… there is no right answer. (sorry!)

I recently got a question from an artist who purchased my eBook, How to Find an Art Licensing Agent.  She was confused by what I meant by a collection and she wasn’t clear about how many of these “collections” she should have before approaching an agent.

Here are some of the things that confuse her about collections:

  • I am trying to brand myself as a floral painter.  I’m working on my 12th painting in the floral collection(s) and thought I am almost ready to pitch to agents especially for May’s Surtex until I reread about how much art I need before pitching. My question follows, are my 12 paintings a collection or collections?
  • Or is one collection four paintings in the same theme and I need 12 to 15 more collections, so I would have a total of (if I did 12 collections) 48 paintings?
  • If that is so, how do I differentiate 12 collections (48 paintings) into the floral theme, but have them in different collections?

This is a question that has come up time and time again.  We’ve covered it on Ask Calls and in eBooks and on the blog.

Here are some basic guidelines about how many collections you need to really get started – but again, they are basic guidelines and there are always exceptions to the rule.

First, Paul Brent has always recommended that any artist who is considering exhibiting at a trade show like SURTEX or the Licensing Expo have AT LEAST 15-20 collections.  Booths are a big investment of time and money – you want to have enough art to attract manufacturers and hopefully get licensing deals to recoup your costs.  I whole-heartedly agree so I usually give the same answer.  (See, I’m all for learning from those who are ahead of us in this “game” of licensing – and since Paul Brent’s business isn’t half-bad (understatement of the year!) – I hang on his every word.)

In the eBook, I recommend having at least 12 collections.  I came up with this number from two sources – first, Paul’s recommendation for artists wanting to exhibit. (I just dialed the number back a little.)  I also draw on my personal experience when I was first learning about art licensing and thought I would try to find an agent.  I was told “You don’t have enough of a portfolio” enough times to realize, you need to have a good body of work for agents to seriously consider representing you.

I decided to also ask Alicia Dauber – the owner and agent at Licensing Liaison – what her opinion was.  Her response:

Generally I agree that having around 4-6 images for a  theme within a collection is helpful and a good way to showcase an artist….HOWEVER…sometimes a style of art can be so convincing that it will stand on it’s own regardless of the 4/6 images thing.   I had this happen with one of my artists this year; her style was so unique that I had several offers and a lot of interest just based on a very few images…forget about collections.  It sounds like this artist has one collection (of florals) in 12 images.    Unless her florals are just drop dead stunning, it may behoove her to have additional collections…hard to say with out seeing the art.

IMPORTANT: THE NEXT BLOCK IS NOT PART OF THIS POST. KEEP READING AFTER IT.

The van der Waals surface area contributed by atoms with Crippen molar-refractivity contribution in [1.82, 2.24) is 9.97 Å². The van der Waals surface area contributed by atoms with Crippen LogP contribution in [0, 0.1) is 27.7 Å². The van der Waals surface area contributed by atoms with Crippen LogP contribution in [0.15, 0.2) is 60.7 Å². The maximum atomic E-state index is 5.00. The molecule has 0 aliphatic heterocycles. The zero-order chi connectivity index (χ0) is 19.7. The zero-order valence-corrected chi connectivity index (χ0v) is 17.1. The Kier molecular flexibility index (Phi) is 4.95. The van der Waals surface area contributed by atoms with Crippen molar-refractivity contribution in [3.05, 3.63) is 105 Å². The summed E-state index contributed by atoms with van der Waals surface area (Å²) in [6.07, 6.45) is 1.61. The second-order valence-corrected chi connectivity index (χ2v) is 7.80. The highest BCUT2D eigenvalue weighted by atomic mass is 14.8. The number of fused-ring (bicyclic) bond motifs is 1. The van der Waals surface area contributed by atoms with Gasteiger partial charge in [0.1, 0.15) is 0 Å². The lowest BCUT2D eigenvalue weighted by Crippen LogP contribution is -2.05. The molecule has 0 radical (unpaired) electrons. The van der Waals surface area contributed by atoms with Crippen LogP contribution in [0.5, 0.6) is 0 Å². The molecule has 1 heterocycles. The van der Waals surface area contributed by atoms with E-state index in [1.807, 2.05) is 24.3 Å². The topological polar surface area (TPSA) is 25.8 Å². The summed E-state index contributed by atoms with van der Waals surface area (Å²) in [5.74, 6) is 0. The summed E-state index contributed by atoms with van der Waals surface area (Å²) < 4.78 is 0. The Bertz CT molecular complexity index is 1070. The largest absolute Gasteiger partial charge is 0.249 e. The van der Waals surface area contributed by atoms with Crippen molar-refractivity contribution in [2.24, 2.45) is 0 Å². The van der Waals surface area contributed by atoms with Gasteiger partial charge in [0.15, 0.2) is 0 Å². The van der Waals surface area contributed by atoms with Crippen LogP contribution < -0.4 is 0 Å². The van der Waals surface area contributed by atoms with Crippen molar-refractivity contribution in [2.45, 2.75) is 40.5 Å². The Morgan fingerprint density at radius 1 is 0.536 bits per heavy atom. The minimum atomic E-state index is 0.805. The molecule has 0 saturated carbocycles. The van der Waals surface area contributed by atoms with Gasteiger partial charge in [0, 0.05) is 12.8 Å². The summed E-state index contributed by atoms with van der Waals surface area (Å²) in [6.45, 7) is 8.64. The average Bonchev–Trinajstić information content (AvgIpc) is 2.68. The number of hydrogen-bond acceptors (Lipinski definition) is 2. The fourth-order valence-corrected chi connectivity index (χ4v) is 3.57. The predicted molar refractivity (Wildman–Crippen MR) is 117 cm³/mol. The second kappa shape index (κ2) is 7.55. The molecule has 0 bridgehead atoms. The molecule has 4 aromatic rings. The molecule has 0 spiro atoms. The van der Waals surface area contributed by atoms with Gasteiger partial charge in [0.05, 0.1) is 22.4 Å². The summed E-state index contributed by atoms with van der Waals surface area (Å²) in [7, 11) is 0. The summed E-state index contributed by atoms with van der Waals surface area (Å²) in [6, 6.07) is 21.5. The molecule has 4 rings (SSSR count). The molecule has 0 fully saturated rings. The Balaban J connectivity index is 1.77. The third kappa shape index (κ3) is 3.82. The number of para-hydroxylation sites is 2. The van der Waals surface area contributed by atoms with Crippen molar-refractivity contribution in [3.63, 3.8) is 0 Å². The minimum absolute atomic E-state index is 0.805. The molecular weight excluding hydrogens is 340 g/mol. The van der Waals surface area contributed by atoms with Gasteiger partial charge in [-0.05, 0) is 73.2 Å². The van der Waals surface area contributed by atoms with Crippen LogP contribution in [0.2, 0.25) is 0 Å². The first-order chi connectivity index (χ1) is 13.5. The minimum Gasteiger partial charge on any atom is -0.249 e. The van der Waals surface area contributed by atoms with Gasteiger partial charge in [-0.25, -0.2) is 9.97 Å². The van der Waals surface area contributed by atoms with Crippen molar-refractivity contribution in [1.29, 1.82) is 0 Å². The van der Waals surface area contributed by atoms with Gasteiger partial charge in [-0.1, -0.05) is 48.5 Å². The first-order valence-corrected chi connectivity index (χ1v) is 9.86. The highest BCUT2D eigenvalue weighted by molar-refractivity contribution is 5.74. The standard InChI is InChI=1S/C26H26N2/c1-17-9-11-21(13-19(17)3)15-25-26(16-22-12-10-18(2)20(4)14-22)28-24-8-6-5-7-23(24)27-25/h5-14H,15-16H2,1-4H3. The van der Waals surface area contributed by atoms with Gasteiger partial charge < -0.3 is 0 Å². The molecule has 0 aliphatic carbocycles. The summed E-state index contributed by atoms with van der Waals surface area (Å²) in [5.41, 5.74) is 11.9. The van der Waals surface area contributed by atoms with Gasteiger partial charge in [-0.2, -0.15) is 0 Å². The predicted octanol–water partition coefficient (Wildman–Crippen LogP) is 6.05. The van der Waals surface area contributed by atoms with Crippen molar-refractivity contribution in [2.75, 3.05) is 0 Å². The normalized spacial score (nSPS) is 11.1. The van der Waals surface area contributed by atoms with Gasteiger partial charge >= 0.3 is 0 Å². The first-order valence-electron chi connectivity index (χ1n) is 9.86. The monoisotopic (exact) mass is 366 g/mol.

So what advice did I give this artist?

In the end, I shared all of the above.  I also added some suggestions about how to make collections when you are focused on one theme – in her case, florals.  She could create groups of art that share common colors, the same types of flowers, seasonal florals and more.  There are many ways to organize a portfolio into collections and if it is hard to see the forest because you painted the trees, have a friend come over and see what he or she thinks.  Put the art in front of them and say “How would you put these into groups of 4-6 images that go together and explain why you chose to group the ones you did.”  That can be incredibly helpful.

You may also find you have a few collections of 4-6 and others where only 2 make sense together.  Then your next order of business would be to create 2 more to fill out the collection.

I hope that helps anyone else that has been wondering about this!  Read the FAQ post: What Do you Mean by an “Art Collection”? for even more details.

Be sure to join Alicia Dauber and I on November 7, 2012 for the next Ask Call.

We hope to answer lots of questions about how to find an agent, work with an agent, what to expect from an agent and more.  But we want to know exactly what questions YOU HAVE so please head to www.AskAboutArtLicensing.com and submit your questions for us today!

Here’s to your creative success!

– Tara Reed